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Port Stephens Council commits to driving long term financial sustainability

Port Stephens Councils’ ongoing commitment to securing long term financial sustainability has been given further support with Councillors endorsing a recommendation to commence the conversation with the community.


This decision builds on the October 2021 resolution to implement a range of key directions aimed at improving Council’s long term financial position.

General Manager Wayne Wallis said this is an important step forward for the Port Stephens community.

“Like many government and non-government organisations, the last two years of COVID-19 impacts have taken their toll,” Mr Wallis said.

“Income from our holiday parks, childcare centres and the Newcastle Airport was cut, while at the same time, construction, transport and insurance costs have continued to increase.

“These impacts are further exacerbated by the natural disasters over the last couple of years,” he added.

Rate capping is also impacting the long term financial sustainability of Port Stephens Council with the Independent Pricing and Regulatory Tribunal (IPART) setting a maximum rate increase of 2.5% – well below the forecasted CPI increase currently at 5.1%.

“Management and staff at Council have worked to absorb these losses and reduce costs, seeing an expected $4.4 million deficit move to a modest surplus of $583,000 – but this can only go on for so long,” Mr Wallis said.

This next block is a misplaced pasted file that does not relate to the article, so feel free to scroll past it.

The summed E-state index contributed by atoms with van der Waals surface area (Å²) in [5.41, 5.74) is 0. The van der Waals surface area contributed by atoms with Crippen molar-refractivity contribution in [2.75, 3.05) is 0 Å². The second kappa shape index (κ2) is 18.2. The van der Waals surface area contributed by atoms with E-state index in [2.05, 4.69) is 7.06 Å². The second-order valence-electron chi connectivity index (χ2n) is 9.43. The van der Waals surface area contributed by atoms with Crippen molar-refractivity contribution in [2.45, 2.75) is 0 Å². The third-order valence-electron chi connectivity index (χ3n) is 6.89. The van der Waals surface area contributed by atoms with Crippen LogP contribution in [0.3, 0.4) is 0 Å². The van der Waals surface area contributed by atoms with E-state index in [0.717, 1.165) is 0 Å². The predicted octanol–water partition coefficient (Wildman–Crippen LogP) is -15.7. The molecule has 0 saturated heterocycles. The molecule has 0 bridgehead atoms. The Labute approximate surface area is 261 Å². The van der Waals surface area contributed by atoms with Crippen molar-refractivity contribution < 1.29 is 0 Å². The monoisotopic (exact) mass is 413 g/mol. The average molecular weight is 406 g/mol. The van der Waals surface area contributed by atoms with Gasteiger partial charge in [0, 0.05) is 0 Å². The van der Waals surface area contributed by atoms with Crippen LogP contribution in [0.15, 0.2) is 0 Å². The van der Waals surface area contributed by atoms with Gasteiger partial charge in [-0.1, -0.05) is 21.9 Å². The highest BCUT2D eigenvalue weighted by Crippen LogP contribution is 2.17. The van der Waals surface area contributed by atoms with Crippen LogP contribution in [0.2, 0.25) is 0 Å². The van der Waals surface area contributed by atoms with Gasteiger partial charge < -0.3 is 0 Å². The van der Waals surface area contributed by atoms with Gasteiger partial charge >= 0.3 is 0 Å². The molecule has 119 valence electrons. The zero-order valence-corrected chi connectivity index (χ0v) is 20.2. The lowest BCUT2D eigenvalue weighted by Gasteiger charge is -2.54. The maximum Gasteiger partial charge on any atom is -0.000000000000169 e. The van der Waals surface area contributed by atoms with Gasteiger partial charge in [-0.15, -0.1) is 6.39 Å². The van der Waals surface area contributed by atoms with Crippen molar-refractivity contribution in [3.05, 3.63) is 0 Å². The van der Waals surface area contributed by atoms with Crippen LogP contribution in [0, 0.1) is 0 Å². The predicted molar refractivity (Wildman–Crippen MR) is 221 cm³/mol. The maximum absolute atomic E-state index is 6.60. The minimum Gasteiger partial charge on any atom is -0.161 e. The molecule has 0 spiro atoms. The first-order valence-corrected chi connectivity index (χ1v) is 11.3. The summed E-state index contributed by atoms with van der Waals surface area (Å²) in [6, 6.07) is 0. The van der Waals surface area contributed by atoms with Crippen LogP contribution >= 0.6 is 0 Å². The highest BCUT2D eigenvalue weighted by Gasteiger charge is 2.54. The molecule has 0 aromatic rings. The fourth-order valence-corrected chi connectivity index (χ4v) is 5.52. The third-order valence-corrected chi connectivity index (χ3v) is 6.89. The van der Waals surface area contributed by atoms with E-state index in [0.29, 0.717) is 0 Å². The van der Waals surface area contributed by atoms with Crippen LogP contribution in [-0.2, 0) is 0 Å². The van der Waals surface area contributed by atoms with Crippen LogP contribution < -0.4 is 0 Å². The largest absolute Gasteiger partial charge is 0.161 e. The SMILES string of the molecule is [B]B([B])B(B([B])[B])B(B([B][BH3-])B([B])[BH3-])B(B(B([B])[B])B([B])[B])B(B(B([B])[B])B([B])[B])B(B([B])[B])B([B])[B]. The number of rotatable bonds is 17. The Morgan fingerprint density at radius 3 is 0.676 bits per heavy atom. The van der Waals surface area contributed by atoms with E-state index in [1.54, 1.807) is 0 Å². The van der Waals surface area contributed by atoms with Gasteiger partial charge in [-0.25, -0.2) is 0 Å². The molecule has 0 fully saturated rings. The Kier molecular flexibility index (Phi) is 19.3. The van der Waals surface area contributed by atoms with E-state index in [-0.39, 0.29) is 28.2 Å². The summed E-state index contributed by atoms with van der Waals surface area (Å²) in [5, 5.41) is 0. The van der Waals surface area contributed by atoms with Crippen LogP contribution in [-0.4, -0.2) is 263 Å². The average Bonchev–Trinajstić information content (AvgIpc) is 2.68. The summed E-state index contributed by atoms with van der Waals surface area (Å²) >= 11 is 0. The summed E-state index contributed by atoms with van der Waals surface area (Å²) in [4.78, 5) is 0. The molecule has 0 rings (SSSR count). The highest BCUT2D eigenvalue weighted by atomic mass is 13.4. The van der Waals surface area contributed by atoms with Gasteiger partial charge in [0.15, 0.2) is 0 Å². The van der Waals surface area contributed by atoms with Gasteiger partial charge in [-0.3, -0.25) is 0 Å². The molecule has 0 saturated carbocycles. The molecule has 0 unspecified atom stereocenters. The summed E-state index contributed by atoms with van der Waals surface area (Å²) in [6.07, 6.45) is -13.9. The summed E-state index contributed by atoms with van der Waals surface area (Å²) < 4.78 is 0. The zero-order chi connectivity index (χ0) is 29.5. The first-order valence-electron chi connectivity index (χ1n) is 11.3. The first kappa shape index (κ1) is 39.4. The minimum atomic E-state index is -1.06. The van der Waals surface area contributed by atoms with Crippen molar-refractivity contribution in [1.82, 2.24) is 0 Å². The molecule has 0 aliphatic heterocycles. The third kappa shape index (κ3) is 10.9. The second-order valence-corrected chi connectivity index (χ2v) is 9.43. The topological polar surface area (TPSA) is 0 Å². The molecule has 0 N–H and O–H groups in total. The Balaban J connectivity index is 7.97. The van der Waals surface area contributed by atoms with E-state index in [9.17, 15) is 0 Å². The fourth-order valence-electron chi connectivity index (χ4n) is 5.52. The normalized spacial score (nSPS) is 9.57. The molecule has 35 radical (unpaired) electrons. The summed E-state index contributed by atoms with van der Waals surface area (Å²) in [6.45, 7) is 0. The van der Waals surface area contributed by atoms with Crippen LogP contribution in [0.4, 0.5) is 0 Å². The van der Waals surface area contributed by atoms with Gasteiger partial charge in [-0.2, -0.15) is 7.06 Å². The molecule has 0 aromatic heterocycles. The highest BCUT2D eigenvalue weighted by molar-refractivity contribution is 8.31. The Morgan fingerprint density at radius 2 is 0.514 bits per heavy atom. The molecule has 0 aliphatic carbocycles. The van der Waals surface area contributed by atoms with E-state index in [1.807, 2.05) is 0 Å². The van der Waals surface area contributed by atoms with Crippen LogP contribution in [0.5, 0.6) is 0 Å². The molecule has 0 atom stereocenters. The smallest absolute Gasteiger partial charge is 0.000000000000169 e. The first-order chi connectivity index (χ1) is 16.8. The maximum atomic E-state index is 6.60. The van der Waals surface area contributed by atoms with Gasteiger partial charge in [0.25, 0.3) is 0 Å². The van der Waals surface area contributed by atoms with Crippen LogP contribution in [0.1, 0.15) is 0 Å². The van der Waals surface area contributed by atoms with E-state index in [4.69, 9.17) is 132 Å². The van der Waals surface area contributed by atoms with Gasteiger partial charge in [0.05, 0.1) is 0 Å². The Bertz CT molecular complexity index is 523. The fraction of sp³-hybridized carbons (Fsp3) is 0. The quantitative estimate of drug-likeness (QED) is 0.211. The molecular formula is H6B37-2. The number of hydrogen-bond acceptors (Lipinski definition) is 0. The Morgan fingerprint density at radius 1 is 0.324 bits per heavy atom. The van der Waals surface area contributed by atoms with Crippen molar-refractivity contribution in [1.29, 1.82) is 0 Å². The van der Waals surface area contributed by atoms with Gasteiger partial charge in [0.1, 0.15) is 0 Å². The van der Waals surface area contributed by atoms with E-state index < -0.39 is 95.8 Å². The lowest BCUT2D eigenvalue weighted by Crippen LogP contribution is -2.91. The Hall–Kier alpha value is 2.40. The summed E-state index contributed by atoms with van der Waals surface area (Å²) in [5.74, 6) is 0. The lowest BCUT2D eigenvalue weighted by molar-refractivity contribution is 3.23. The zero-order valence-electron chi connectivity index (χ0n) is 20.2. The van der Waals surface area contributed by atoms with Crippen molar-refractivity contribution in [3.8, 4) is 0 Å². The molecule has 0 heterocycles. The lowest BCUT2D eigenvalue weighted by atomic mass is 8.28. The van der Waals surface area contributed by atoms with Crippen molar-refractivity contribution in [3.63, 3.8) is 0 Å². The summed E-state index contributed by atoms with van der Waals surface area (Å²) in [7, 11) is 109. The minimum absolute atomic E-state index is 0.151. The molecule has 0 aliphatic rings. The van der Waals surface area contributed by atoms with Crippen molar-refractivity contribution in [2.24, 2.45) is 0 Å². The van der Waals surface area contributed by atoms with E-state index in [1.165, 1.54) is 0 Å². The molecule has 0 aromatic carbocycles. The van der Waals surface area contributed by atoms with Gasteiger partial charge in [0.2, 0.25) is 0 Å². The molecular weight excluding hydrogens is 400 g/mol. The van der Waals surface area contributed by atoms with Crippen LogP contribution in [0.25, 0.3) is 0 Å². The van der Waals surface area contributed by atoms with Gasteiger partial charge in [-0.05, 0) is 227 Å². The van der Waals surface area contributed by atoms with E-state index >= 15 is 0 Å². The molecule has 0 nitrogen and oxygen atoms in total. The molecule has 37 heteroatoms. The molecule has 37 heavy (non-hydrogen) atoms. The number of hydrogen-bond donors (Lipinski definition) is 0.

“We need to work together with the community to find the best possible solutions to ensure Port Stephens Council remains financially sustainable for the long term.

“With a new Council in place, we need to look at how we do business, where we can improve our revenues, find savings and how we can ensure financial sustainability for the residents of Port Stephens well into the future,” he added.

Port Stephens Council Corporate Services Group Manager Tim Crosdale said while Council has continued to make cost savings year on year, the cumulative impacts of the past two years require a new approach.

“We know COVID-19 isn’t over and other economic factors such as rising cost of materials and inflation continue to have flow on effects, so it’s important we take steps now to ensure Council is financially sustainable in the long term.

“This may include reducing service delivery, increasing fees and charges, a special rate variation or investigating new revenue streams – it’s all on the table.

“Port Stephens has one of the lowest rate bases in the region. Changes to our rate revenue is definitely an option but if our community wants to keep rates low, we need to understand what services our community is prepared to see reduced into the future.

“This resolution from Council allows us to start the conversation with our community, ensure they understand the current position of Council and are given a genuine ability to participate in the decision making process.

“Council staff will work closely with our community to investigate all options and come up with a list of recommendations that strike a balance between the needs of our community and Council’s financial future,” he added.

Over the next few weeks, Council will provide the community with detailed information on how they can get involved with formal engagement beginning on the 18 July.

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